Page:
Tuesday 24 April 2018

Pakistani man goes on trial for murdering man and injuring his own wife

A PAKISTANI man has gone on trial at the Central Criminal Court charged with murdering a man and injuring his own wife by stabbing them in Co Louth last year.

Shahzad Hussain (31) of Woodland Avenue, Mosney, Co Meath and formerly of Fitzwilliam Court, Dyer Street, Drogheda has pleaded not guilty to murdering Muhammad Arif (32) on January 7, 2011.

He has also pleaded not guilty to assault causing harm to Rashda Bibi Haider and to intentionally or recklessly causing her serious harm at a fifth floor apartment in Fitzwilliam Court on January 6, 2011.

In her opening speech today, Aileen Donnelly SC, prosecuting, said that Ms Haider, who was Mr Hussein’s wife, was stabbed at the same time as the deceased in his apartment.

However Mr Arif died in hospital the following day from acute complications arising from a stab wound to his liver.

Ms Donnelly explained that both men and Ms Haider were originally from Pakistan although Ms Haider, who is now 40, had been raised in Holland from the age of six.

She said that in June 2006 Ms Haider returned to Pakistan to marry the accused, meeting him for the first time. She said they lived together in his family home for the first year of their marriage before Ms Haider returned to Holland.

She said that Ms Haider worked in Holland and returned to Pakistan for two months each year.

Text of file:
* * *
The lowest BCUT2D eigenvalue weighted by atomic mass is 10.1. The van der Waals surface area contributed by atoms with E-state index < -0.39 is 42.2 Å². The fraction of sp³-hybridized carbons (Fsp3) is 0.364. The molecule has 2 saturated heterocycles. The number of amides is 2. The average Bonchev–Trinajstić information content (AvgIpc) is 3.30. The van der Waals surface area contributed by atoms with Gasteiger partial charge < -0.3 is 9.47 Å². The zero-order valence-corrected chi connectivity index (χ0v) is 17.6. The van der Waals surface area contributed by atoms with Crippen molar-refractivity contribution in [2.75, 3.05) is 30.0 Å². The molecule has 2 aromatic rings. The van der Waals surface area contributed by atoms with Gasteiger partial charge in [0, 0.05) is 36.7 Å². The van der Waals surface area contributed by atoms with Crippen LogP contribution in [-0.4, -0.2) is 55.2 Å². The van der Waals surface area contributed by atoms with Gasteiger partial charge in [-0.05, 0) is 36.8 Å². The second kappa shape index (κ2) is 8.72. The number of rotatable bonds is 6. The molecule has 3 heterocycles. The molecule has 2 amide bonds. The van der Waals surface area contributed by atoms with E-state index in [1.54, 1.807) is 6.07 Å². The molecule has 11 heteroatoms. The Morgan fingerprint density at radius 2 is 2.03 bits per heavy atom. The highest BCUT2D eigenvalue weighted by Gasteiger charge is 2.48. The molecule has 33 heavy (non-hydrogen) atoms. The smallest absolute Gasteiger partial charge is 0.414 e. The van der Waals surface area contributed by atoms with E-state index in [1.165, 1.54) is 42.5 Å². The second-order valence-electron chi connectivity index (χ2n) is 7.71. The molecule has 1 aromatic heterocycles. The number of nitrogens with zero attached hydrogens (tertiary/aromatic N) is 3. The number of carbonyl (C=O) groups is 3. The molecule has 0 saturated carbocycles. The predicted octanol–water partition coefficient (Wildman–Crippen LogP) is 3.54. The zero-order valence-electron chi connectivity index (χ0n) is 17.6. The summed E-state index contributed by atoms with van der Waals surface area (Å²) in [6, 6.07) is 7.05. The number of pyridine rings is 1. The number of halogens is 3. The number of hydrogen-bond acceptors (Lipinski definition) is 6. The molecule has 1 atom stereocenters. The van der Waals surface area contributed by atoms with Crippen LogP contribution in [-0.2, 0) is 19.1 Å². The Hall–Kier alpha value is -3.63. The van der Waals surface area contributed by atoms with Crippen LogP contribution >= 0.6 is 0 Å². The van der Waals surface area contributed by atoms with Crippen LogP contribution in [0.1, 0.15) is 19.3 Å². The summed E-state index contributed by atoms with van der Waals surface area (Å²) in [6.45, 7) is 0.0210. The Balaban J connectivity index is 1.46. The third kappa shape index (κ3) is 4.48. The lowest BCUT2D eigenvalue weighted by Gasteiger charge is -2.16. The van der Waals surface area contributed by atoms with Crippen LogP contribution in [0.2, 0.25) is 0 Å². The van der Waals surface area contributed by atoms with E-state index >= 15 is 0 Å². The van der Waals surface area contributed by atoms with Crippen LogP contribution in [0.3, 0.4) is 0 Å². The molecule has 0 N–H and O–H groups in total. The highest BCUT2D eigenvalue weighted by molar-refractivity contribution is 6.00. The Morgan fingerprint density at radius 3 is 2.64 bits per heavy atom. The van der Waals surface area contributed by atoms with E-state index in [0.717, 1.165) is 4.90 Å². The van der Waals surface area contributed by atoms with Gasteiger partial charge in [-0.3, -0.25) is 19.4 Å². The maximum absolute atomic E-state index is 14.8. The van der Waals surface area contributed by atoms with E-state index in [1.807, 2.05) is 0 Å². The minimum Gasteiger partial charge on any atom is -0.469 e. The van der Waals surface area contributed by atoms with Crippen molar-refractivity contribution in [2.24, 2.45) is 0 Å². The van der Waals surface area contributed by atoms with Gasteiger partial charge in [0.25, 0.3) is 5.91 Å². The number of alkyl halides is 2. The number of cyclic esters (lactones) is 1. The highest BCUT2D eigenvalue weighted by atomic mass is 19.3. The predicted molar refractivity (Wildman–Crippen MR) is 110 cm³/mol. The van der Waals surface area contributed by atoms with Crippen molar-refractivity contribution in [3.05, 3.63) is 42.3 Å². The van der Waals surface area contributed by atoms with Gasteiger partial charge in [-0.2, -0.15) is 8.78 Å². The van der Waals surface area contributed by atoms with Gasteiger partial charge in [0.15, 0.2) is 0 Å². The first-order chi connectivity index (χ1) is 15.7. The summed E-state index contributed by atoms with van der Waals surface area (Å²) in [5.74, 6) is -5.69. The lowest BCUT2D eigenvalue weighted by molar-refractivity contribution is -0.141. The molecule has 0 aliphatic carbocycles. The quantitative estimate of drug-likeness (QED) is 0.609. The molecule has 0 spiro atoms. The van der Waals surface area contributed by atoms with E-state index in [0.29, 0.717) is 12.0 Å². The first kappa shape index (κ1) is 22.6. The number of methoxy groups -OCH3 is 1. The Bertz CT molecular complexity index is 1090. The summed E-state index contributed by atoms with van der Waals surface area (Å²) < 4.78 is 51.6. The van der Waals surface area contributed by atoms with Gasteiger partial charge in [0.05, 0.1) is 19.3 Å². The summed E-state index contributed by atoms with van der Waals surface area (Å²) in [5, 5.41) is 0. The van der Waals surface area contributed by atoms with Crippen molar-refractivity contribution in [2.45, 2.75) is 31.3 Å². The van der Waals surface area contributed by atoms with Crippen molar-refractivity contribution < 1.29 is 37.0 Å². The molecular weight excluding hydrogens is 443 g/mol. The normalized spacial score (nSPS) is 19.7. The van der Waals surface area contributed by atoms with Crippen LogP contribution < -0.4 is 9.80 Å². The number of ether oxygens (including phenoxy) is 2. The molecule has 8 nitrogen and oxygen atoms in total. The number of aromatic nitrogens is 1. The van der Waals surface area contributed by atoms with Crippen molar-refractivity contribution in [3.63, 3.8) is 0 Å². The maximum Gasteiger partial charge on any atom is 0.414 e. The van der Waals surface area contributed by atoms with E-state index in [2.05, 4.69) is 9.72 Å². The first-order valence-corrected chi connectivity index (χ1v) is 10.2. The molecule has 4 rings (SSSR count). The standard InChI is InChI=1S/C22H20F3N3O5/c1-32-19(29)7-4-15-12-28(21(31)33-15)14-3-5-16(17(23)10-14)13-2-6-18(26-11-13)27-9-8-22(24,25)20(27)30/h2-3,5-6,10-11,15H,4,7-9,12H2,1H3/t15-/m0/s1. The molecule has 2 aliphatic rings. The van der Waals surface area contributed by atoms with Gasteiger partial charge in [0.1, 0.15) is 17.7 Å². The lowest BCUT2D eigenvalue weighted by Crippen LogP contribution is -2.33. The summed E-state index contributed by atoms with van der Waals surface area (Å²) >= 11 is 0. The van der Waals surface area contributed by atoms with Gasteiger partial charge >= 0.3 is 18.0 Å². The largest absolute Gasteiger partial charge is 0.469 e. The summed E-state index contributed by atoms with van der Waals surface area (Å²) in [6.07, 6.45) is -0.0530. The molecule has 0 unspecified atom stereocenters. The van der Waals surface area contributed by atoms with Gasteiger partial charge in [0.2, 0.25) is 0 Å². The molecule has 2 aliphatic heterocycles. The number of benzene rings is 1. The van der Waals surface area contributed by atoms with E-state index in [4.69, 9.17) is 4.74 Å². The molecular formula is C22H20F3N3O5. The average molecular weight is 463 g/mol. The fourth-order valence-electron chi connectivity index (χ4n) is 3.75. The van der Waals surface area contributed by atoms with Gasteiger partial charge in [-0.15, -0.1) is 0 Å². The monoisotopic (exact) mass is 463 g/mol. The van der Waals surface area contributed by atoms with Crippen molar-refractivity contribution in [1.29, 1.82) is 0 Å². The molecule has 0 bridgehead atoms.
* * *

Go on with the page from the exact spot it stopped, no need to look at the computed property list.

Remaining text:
Ms Donnelly said that Ms Haider moved to Ireland at the end of 2008 and found a job in Drogheda through her relative, Muhammad Arif, who was a security guard in the Tesco Express in the town. She also shared his fifth floor apartment at Fitzwilliam Court.

Ms Haider applied for a visa for her husband to move to Ireland and he was granted this visa in April 2010. He moved to Drogheda and Mr Arif helped to find him a job at his workplace.

Ms Donnelly said that all three initially lived together in Mr Hussein’s flat but as time went on, difficulties arose in the marriage. Ms Haider moved to Dublin in December 2010, with Mr Hussain moving to Mosney.

“Mr Hussain made various efforts to contact her and invited her sister to intervene and arrange talks,” said Ms Donnelly.

She said that the accused became aware that his wife was in the flat in Fitzwilliam Court on January 6, 2011 and asked the facilities manager of the apartment complex to let him in. He did so.

“It’s the prosecution case that Mr Hussain used a knife from the kitchen to stab Mr Arif in the kitchen/living area, penetrating his clothing and his liver,” said Ms Donnelly.

“Mr Hussain stabbed his wife twice, also in the liver, and put the knife to her throat, superficially cutting it,” she continued.

She said that Mr Arif cried out for help through an open window and rang the gardai before collapsing, dying the following day.

“Ms Haider had life-saving surgery and will give evidence,” she explained.

Ms Donnelly said it was the State’s case that it was Mr Hussain’s intention to cause serious harm to his wife and to kill or seriously injure Mr Arif.

The jury of nine men and three women also heard from a number of neighbours of the deceased man, who said that only residents of the fifth floor had access to the corridor outside their apartments.

They said they saw a man, who appeared Indian, sitting outside the door of this corridor at lunchtime on January 6th. They said that as they opened the door to come out of this corridor, he got up from his chair and walked in through the open door.

One of the neighbours said he later saw him outside Mr Arif’s apartment.

The trial before Mr Justice Barry White is expected to last two weeks.

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